The Pyrenees form the border between Spain and neighbouring France, with its mountainous terrain prominent in the regions of Aragon and Catalonia, and popular activities including white water rafting and trekking in the summer and skiing in the winter.
Sierra Nevada National Park also offers outdoor adventures and world class skiing, with Andaluscia’s Granada a popular gateway town to access the slopes.
In addition to picturesque mountain backdrops, Granada also has several historical and cultural attractions to entice visitors year-round.
For a day out on manicured greens, Spain is home to some 300 golf courses, including the 2 San Roque Clubs in Cádiz which offer tennis, horseback riding, and other activities to keep the rest of the family occupied. The Valderrama Golf Club in Costa Del Sol is renowned as one of the best in the entire region, with Jack Nicklaus-designed Montecastillo also a golfers’ favourite.
The social affair of sharing tapas over a lively conversation is the most popular aspect of Spanish cuisine, one that has been popularised around the world.
The bite sized appetisers are meant to be a pre-meal snack, however there are some visitors that opt to make a meal out of it to experience the array of tastes offered in the country.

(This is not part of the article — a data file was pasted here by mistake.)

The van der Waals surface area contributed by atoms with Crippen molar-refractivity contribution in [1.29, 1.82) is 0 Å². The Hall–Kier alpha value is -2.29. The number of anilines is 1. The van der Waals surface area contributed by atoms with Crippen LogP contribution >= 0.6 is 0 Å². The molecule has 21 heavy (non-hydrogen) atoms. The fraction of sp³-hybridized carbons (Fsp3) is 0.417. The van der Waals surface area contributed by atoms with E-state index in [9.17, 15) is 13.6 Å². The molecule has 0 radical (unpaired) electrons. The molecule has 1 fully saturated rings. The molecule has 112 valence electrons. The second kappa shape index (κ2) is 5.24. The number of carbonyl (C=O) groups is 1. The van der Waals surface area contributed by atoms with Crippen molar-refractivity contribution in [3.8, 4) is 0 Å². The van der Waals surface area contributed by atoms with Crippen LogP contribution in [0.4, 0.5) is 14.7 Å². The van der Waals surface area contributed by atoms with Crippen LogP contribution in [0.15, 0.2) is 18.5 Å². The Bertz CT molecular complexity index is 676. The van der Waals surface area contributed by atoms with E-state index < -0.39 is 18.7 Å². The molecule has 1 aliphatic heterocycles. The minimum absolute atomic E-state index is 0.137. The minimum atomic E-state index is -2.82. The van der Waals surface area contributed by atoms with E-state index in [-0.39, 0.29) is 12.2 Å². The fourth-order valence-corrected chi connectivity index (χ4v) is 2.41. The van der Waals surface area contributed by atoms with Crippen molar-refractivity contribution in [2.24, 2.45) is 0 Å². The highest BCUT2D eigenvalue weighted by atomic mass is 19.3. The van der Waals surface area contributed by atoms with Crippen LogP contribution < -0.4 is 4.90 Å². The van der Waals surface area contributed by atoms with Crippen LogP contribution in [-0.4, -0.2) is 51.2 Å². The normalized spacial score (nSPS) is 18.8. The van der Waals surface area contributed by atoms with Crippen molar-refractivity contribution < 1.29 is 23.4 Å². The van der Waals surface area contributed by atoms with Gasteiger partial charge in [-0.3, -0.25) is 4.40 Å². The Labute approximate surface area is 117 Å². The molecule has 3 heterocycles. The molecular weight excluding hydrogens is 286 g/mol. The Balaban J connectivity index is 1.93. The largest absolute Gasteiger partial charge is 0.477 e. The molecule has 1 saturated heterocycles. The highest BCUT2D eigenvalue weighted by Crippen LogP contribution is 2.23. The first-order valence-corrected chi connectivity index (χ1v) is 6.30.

Bordering the sea to the north, south, and most of the east, seafood is a running theme throughout the cuisine, from the prawn dish of gambas ajillo to the Galician signature octopus dish of pulpo a la gallega
There isn’t a sweeping generalisation to describe Spanish cuisine – many of the more well known dishes started out as regional delights. The saffron rice based paella is originally from Valencia, while the cold tomato-based gazpacho soup traditionally hails from Andalusian summers.
A Catalan variation of the French crème brûlée is the creme catalana, a coveted dessert made of cinnamon and citrus zest. Sherry – fino – is the traditional Spaniard’s drink, but in recent years various wine regions – including world famous Rioja and Penedès – have been changing the way the entire world savours vintage vinos.
Villa Holidays in Spain
Spain is considered by many to be the most exotic of its European counterparts, and with reason – many reasons, in fact. It’s an allure to which Jim Morrison penned, “Andalusia … I have to see you again and again”. A holiday apartment or villa rental allows travellers to chose their destination based on what they’re seeking in their vacation, breaking free of constraints bound by the locations of large chain hotels.